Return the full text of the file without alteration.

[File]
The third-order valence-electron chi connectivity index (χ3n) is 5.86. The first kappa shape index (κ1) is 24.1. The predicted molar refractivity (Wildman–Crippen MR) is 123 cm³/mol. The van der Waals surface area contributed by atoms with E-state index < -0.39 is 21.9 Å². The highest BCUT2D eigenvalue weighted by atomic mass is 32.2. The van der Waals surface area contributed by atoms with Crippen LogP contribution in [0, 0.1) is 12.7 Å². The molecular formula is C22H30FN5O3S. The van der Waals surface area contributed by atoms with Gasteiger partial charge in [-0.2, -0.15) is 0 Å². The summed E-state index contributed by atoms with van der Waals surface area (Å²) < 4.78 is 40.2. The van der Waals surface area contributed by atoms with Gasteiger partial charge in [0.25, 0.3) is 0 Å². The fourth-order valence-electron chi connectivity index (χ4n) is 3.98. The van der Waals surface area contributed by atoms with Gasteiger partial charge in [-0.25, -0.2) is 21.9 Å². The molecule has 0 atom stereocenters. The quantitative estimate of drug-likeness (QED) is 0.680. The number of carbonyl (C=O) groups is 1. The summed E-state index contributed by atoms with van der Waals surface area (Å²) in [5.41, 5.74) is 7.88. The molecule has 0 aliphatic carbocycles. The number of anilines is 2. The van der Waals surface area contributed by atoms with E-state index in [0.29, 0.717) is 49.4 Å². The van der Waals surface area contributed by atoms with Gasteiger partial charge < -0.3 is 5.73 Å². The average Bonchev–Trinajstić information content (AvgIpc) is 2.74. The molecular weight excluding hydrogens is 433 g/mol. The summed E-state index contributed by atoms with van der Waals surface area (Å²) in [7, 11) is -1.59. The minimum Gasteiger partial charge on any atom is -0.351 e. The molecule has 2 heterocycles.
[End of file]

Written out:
The third-order valence-electron chi connectivity index (χ3n) is 5.86. The first kappa shape index (κ1) is 24.1. The predicted molar refractivity (Wildman–Crippen MR) is 123 cm³/mol. The van der Waals surface area contributed by atoms with E-state index < -0.39 is 21.9 Å². The highest BCUT2D eigenvalue weighted by atomic mass is 32.2. The van der Waals surface area contributed by atoms with Crippen LogP contribution in [0, 0.1) is 12.7 Å². The molecular formula is C22H30FN5O3S. The van der Waals surface area contributed by atoms with Gasteiger partial charge in [-0.2, -0.15) is 0 Å². The summed E-state index contributed by atoms with van der Waals surface area (Å²) < 4.78 is 40.2. The van der Waals surface area contributed by atoms with Gasteiger partial charge in [0.25, 0.3) is 0 Å². The fourth-order valence-electron chi connectivity index (χ4n) is 3.98. The van der Waals surface area contributed by atoms with Gasteiger partial charge in [-0.25, -0.2) is 21.9 Å². The molecule has 0 atom stereocenters. The quantitative estimate of drug-likeness (QED) is 0.680. The number of carbonyl (C=O) groups is 1. The summed E-state index contributed by atoms with van der Waals surface area (Å²) in [5.41, 5.74) is 7.88. The molecule has 0 aliphatic carbocycles. The number of anilines is 2. The van der Waals surface area contributed by atoms with E-state index in [0.29, 0.717) is 49.4 Å². The van der Waals surface area contributed by atoms with Gasteiger partial charge < -0.3 is 5.73 Å². The average Bonchev–Trinajstić information content (AvgIpc) is 2.74. The molecular weight excluding hydrogens is 433 g/mol. The summed E-state index contributed by atoms with van der Waals surface area (Å²) in [7, 11) is -1.59. The minimum Gasteiger partial charge on any atom is -0.351 e. The molecule has 2 heterocycles.